This post first ran on election day in 2008. My feelings on the subject haven’t changed:
It’s election day in Chicago. I just walked home from voting for a new mayor and a new alderman–and I miss my old neighborhood.
For ten years I lived in South Shore: a white graduate student/small business owner/writer in a neighborhood dominated by the African-American middle class. My neighbors were police officers, schoolteachers, fire fighters, electricians, and social workers. We didn’t have much in common most of the year–except on election day.
As far as I’m concerned, voting is thrilling. My South Shore neighbors agreed. Voting in South Shore felt like a small town Fourth of July picnic. Like Mardi Gras. Like Christmas Eve when you’re five-years-old and still believe in Santa Claus. No matter what time of day I went to vote, my polling place was packed. Voters and election judges greeted each other–and me–with hugs, high fives, and “good to see you here, honey”. First time voters proudly announced themselves. Elderly voters told stories about their first election. People made sure they got their election receipts; some pinned them to their coats like a badge of honor. An older gentleman sat next to the door and said “Thank you for exercising your right to vote” as each voter left. The correct response was “It’s a privilege.”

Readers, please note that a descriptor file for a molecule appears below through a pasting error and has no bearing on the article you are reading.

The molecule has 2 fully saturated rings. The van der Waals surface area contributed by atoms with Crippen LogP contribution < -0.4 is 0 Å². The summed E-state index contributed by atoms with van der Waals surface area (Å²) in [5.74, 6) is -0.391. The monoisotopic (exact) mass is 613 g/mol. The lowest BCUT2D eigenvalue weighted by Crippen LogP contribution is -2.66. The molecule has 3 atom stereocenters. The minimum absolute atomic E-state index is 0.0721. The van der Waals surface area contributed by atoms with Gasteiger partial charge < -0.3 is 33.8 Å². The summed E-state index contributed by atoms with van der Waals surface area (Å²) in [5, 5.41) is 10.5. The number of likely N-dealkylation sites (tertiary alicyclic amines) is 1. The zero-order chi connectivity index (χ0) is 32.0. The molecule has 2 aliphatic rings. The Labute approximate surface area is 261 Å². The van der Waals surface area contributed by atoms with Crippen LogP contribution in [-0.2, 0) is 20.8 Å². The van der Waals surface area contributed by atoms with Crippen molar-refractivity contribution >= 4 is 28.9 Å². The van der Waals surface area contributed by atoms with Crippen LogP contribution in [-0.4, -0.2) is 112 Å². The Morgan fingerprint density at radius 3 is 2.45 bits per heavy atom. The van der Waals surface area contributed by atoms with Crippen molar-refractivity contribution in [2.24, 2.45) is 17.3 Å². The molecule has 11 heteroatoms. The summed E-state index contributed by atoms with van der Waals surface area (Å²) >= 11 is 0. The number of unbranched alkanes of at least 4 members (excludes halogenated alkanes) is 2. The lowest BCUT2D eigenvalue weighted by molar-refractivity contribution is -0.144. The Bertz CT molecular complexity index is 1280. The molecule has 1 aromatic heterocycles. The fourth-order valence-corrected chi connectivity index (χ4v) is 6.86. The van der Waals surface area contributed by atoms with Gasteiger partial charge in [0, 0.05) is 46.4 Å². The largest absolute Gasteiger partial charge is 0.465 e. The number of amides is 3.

Except for occasional confusion when the machine that takes the ballots jams, my current polling place is low key. Election judges are friendly and polite, but hugs are not issued with your ballot. When the young woman manning the machine handed me my receipt, she told me to have a good day. I said “It’s always a good day when you get to vote.” In South Shore, that would have gotten me an “Amen.” In politically active, politically correct Hyde Park, it got me an eye-blinking look of surprise and a hesitant smile.
I started home, thinking maybe I was the only one in the neighborhood whose pulse beat faster on election day. A block from the polls I ran into a young man walking with a small boy, no more than six years old. The little boy stopped me, with a grin so big that he looked like a smile wearing a wooly hat.
“Did you vote yet?” he asked. “My dad is taking me to teach me how to vote.”
“It’s a privilege,” I said.
He gave me the highest five he could manage.
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So tell me, did you exercise your right to vote?